Contributors

Autumn 2002

Theodore Dalrymple is a physician who regularly sees patients in an English prison. He is a contributing editor of City Journal and a columnist for the Spectator. His latest book, Life at the Bottom, is a collection of his City Journal essays.

Howard Husock is director of case studies at Harvard’s John F. Kennedy School of Government and a City Journal contributing editor. An Emmy Award–winning journalist, he is the author of Repairing the Ladder: Towards a New Housing Policy Paradigm and a forthcoming book on subsidized housing.

Kay S. Hymowitz, a contributing editor of City Journal, is the author of Ready or Not: Why Treating Children as Small Adults Endangers Their Future—And Ours and a principal contributor to Modern Sex: Liberation and Its Discontents. Her Liberation’s Children: Parents and Kids in a Postmodern Age will appear next year.

Heather Mac Donald is a contributing editor of City Journal, John M. Olin Fellow at the Manhattan Institute, and author of The Burden of Bad Ideas: How Modern Intellectuals Misshape Our Society and the forthcoming Are Cops Racist? Her articles have appeared in the Wall Street Journal and the New York Times.

Steven Malanga is a contributing editor of City Journal and a senior fellow at the Manhattan Institute. He was formerly executive editor at Crain’s New York Business.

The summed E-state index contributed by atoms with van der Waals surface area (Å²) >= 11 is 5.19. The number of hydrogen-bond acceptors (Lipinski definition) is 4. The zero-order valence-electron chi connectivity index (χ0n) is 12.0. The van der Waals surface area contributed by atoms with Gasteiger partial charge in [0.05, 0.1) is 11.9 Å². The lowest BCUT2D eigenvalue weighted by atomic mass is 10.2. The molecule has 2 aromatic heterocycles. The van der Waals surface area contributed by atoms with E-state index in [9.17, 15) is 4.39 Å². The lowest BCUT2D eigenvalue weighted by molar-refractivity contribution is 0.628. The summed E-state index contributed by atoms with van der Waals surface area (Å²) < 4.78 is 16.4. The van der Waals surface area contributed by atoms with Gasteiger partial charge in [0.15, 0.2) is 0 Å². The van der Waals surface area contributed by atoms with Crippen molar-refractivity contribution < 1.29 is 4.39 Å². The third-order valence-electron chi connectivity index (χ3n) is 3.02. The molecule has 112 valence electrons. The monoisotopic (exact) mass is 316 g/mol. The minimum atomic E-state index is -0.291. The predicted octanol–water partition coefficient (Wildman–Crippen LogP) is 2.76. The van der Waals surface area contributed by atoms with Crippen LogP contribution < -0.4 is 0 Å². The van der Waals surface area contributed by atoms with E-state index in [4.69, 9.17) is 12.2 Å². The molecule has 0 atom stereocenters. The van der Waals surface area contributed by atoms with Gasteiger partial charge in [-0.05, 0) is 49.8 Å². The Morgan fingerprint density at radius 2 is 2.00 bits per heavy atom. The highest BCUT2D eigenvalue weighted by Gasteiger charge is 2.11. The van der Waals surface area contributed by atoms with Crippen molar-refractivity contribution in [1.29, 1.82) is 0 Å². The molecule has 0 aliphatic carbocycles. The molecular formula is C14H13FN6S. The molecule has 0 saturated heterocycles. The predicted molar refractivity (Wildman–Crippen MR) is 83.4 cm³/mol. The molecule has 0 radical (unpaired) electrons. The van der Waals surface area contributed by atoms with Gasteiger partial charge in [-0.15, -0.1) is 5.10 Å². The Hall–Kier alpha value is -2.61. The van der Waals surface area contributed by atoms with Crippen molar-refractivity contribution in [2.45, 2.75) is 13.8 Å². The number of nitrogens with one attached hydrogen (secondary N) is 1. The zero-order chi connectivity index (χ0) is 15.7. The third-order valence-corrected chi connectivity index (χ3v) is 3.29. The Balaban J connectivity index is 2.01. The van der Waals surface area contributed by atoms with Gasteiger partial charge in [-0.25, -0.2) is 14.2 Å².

John H. McWhorter, a contributing editor of City Journal and a senior fellow at the Manhattan Institute, is the author of Losing the Race: Self-Sabotage in Black America and the forthcoming Authentically Black: Essays for the Black Silent Majority.

Walter Olson is a senior fellow at the Manhattan Institute and the author of The Litigation Explosion and the forthcoming The Rule of Lawyers: How the New Litigation Elite Threatens America’s Rule of Law.

Harry Stein is a contributing editor of City Journal. A journalist and novelist, he is the author of How I Accidentally Joined the Vast Right-Wing Conspiracy: (And Found Inner Peace) and the forthcoming The Girl Watchers Club.

Sol Stern is a contributing editor of City Journal and the author of the forthcoming Breaking Free: School Choice and the New Civil Rights Movement.

James Q. Wilson, formerly a professor at Harvard and at UCLA, now lectures at Pepperdine University. Among his recent books are The Moral Sense and The Marriage Problem. He wishes to acknowledge the helpful comments of Bernard Lewis and Daniel Pipes on an earlier draft of this essay.